In this case, the Judge described the action as a claim
"for damages for breach of contract and bad faith." The
Judge went on to say that "in order to be successful, the
plaintiff must prove on the balance of probabilities that the
defendant was acting in bad faith in deceiving the plaintiff of its
The law is very clear: there is no independent duty of good
faith upon which one can sue for breach. Parties are obliged to act
in good faith towards each other in the implementation of a
contract but one cannot sue for damages for bad faith. There is a
distinction, and this case is very close to the line.
The plaintiff worked part-time at a dry cleaning business owned
and operated by the defendant. The plaintiff offered to buy the dry
cleaning business from the defendant and the parties agreed to a
purchase price of $250,000. Since the defendant owned the premises
in which the business was located, they also agreed on a lease for
the use of the premises for five years at $4,000 per month in rent.
The lease included a right of first refusal for the plaintiff to
lease the premises again after the end of the five-year term,
exercisable if the defendant decides at that time to continue to
lease the premises out. It was expressed this way because the
defendant wanted the freedom to take the premises back after the
five-year term to operate it himself.
At the end of the five-year term, the parties discussed a
renewal. While the evidence of the parties differed with respect to
their discussions, it appears that at the very least the defendant
indicated that if the plaintiff wanted to lease the premises for a
further term, the rent would be $4,500 per month. The plaintiff
indicated that she could not afford to pay that much and asked the
defendant whether or not he would be interested in buying the
business back. The defendant expressed such an interest and offered
the plaintiff $35,000 on a take it or leave it basis. She took
Several days later, another individual passed by the store and
bumped into the defendant. This person knew the defendant because
her employer had been a tenant at the premises several years
before. The defendant asked this individual if she wanted to buy
the dry cleaning business. She expressed interest and ultimately
they agreed on a sale of the business for $225,000. A lease with
the purchaser was entered into for a five-year term at $4,500 per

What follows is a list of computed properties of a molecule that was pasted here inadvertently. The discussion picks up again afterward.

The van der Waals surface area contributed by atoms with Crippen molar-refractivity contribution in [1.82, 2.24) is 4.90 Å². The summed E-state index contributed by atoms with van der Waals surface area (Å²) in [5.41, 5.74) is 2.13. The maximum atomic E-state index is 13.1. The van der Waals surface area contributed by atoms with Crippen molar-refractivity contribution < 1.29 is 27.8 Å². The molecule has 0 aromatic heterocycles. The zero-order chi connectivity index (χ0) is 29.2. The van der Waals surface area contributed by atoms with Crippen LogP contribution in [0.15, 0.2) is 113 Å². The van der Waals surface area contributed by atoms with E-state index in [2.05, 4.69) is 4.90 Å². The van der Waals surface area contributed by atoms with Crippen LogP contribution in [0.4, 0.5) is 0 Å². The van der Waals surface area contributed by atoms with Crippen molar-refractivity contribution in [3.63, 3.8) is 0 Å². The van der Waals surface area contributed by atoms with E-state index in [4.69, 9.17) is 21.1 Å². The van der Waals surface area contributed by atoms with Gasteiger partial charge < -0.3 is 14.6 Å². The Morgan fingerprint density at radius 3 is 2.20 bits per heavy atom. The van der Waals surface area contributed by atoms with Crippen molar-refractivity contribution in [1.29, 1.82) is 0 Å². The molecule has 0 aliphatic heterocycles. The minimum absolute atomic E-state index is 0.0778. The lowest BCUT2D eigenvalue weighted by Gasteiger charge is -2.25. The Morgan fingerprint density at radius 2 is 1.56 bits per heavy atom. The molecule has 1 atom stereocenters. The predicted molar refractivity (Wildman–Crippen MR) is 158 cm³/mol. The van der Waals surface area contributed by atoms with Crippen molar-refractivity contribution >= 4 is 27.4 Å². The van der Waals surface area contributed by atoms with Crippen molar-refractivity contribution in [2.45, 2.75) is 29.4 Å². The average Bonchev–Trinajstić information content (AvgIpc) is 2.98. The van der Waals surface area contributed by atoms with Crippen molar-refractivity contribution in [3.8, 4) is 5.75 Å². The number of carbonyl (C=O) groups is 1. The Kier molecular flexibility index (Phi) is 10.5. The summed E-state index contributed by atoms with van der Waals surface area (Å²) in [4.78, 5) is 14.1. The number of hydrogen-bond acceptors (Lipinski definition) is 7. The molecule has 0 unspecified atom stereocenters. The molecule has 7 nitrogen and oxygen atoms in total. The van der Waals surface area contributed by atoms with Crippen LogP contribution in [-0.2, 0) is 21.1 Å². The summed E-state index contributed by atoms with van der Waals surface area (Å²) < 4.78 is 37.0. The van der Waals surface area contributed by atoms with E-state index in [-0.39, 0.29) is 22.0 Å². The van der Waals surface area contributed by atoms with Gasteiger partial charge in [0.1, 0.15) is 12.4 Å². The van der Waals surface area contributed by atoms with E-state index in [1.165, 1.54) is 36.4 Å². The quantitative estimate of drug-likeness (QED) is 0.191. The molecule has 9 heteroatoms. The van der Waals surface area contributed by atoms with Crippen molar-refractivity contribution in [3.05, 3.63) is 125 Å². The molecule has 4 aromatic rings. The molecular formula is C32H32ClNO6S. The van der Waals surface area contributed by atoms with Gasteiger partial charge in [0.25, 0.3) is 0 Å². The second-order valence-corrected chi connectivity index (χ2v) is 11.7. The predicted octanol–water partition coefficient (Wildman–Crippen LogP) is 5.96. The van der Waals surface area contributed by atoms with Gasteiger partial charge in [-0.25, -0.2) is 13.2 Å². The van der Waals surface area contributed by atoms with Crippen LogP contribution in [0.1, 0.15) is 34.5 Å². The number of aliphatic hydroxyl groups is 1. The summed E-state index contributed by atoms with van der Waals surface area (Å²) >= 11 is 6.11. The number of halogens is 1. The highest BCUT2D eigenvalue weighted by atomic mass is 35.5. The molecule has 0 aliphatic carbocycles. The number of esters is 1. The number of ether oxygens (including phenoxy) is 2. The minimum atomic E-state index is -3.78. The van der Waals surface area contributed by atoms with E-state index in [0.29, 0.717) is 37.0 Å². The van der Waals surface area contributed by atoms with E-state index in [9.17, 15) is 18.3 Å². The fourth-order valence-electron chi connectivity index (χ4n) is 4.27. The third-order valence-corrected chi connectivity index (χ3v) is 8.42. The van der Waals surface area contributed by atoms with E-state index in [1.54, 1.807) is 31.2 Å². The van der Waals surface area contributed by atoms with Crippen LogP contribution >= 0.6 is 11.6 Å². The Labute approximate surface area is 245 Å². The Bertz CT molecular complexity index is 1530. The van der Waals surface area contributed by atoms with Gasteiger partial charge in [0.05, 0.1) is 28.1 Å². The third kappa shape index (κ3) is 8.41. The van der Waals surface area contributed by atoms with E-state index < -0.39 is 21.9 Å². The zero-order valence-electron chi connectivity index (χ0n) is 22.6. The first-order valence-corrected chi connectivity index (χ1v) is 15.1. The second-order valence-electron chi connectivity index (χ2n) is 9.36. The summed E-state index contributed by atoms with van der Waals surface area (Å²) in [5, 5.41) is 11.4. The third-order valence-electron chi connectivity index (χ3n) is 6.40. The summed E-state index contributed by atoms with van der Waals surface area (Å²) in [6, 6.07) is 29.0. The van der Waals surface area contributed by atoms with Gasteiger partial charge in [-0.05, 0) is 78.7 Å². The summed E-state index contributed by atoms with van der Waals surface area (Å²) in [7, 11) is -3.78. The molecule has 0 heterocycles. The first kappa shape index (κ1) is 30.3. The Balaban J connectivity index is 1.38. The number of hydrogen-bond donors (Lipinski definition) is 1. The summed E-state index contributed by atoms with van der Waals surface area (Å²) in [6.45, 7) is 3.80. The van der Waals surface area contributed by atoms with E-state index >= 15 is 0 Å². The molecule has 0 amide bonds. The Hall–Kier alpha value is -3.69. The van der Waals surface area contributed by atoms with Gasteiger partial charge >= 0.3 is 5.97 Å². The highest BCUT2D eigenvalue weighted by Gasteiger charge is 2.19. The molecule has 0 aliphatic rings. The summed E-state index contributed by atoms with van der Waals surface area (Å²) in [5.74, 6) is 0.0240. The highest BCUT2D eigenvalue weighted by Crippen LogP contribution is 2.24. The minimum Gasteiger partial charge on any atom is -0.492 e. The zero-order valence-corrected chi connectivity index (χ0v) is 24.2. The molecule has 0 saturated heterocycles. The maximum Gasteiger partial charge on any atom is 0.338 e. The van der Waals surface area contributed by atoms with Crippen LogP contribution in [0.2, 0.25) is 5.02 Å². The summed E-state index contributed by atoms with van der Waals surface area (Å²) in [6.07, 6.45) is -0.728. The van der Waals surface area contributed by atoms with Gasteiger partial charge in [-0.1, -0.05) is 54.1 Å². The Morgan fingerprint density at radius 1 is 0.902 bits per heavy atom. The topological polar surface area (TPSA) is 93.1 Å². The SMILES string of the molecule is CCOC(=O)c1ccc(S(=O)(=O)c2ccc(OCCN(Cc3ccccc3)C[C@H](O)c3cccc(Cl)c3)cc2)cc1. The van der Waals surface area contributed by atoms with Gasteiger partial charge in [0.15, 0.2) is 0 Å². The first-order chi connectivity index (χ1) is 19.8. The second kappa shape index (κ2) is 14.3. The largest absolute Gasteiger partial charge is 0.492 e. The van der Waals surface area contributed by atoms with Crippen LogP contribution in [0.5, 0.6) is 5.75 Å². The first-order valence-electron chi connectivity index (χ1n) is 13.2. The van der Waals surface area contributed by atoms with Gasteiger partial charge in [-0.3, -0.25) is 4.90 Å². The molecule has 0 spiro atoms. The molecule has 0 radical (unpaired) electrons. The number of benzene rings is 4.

month to start, increasing to almost $5,500 in the final year of
The plaintiff then sued, insisting that the defendant had
deceived her into giving up her right of first refusal. The
plaintiff advanced the theory that the defendant had the new buyer
(and new tenant) in mind all along and persuaded the plaintiff to
walk away from the business and the lease for very little
compensation so that the business could be flipped at a significant
The trial Judge found in favour of the defendant. The Judge was
satisfied that there was no evidence that the defendant had
intended anything other than to take the premises back and operate
the business himself until, by coincidence, he bumped into a person
who turned out to be a new purchaser and new tenant. There was no
evidence of premeditation.
The problem I have is the trial Judge's suggestion that the
defendant would have been liable for damages if the plaintiff had
been able to prove that the defendant had "breached the duty
of good faith it owed to the plaintiff as its bargaining partner
and deceived [the plaintiff] into signing away her rights under the
lease." In my view, even if the defendant had deprived the
plaintiff of her right of first refusal by misleading her about his
intentions, the fact is that the new lease entered into with the
new purchaser provided for rental amounts which the plaintiff had
clearly indicated that she simply could not afford. In other words,
even had the plaintiff been told that the defendant had an
opportunity to lease the space to someone else at $4,500 per month
to start, increasing annually thereafter, the plaintiff would never
have been able to match that offer. For that reason alone, in my
view, there is some considerable doubt whether or not the plaintiff
was deprived of her rights. In those circumstances, there is no
question that the plaintiff would have been mistreated. However,
shabby treatment does not amount to a cause of action in and of
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